Anyway, let me not digress. The point I want to make is that in the negotiations for peace in Kenya, we had two political sides that participated in the talks, mid-wived by AU representative Koffi Anan, former UN Secretary General. At the end of the process, one of the recommendations was that leaders should embark on preaching peace and reconciling the whole nation.

Unfortunately, once the politicians got what they wanted i.e. positions of power and influence, they forgot about reconciling the nation. Up to this very day, no one in Kenya has ever stood up and confessed for any wrongs that they did. Neither has the country seen any restitution of property for those who grabbed what was not theirs at the peak of the violence. Unlike the situation in South Africa immediately after the dismantling of apartheid in early 90s, or Rwanda after the genocide in 1994, the Kenyan situation has not achieved any serious reconciliation among communities.

During the 2013 elections in Kenya, two leaders from the two communities that were the most hostile in 2007 came together and the issue of reconciliation of the Kenyan nation has taken a backstage in their engagement. What is clear here is that as long as the politicians are satisfied, then every other person from their community, even those who were directly affected by the violence are assumed to be satisfied. This is a fallacy that should not be allowed to take place during the ongoing peace process in South Sudan.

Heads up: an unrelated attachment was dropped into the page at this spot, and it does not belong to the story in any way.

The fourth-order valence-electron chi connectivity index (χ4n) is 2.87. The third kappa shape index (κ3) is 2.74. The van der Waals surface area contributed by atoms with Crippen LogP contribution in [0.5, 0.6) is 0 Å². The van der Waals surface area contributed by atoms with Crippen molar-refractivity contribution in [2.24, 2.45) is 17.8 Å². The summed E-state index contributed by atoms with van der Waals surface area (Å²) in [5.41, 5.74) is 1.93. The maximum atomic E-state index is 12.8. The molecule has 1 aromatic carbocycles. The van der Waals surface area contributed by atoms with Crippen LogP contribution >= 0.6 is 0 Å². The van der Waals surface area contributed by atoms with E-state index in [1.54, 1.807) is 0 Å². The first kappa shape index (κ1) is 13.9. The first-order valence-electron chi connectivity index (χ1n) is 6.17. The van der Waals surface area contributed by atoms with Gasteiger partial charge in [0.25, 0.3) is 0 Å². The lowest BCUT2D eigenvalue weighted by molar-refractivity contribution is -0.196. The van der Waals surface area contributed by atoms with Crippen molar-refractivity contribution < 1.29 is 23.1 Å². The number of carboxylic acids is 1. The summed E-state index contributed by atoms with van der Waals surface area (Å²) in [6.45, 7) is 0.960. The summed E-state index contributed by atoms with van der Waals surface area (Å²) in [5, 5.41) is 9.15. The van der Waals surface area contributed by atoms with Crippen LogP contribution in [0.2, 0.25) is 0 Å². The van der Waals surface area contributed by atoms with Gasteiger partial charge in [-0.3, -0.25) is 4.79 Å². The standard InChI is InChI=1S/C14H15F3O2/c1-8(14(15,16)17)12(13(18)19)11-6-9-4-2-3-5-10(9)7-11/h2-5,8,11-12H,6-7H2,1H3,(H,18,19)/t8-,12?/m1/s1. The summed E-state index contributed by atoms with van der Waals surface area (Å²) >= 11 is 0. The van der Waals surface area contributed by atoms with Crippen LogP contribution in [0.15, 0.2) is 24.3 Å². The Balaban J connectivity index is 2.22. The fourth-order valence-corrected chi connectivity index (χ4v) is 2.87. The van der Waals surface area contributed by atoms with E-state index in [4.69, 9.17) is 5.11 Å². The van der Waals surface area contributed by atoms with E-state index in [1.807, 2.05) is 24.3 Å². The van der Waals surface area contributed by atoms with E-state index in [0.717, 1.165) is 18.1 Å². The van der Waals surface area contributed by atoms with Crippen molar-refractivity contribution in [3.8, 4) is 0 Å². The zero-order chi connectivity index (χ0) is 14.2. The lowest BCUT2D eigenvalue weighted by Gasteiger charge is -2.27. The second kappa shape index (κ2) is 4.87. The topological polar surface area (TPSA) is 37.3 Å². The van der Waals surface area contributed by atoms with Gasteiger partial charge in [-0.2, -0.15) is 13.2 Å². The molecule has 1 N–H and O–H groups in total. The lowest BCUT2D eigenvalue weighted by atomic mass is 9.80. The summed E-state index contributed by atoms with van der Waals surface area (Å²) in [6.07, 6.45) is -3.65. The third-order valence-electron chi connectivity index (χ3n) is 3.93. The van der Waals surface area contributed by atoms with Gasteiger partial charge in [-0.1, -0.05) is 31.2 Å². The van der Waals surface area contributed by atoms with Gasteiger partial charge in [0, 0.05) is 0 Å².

Internally displaced persons inside one of the UN camps in South Sudan (UNMISS)

Internally displaced persons inside one of the UN camps in South Sudan (UNMISS)

South Sudan is much bigger than the two major tribes that are reported to be at the centre of the conflict. But more than that, there are many more stakeholders who need to be involved in the peace process other than President Salva Kiir and Dr. Riek Machar. I fully concur with a group of Nuer and Dinka in the Diaspora who over the weekend wrote an open letter to the political leadership of South Sudan, saying “We want you to do what is necessary to heal our wounds, without putting yourselves first”.

From the Kenyan experience, what is clear is that if the politicians are left on their own, they will make deals that only benefit them and their cronies. For now they may claim that they are speaking on behalf of their tribes but nothing is further from the truth. For many of them, it is about their own personal interest. Where is the Church and the civil society to speak for the voiceless and those who not fall in either of the two camps? Who is speaking for the youth, the disabled and other marginalized groups? Who is speaking for the small tribes like the Acholi and the Shilluk?

This is the time to involve all the other parties who also have an interest in the affairs. The South Sudanese themselves know what they want more than even the neighbouring countries and their leaders, some who are coming into the negotiation not with good faith, and whose interest is more economic than long lasting peace and stability in South Sudan.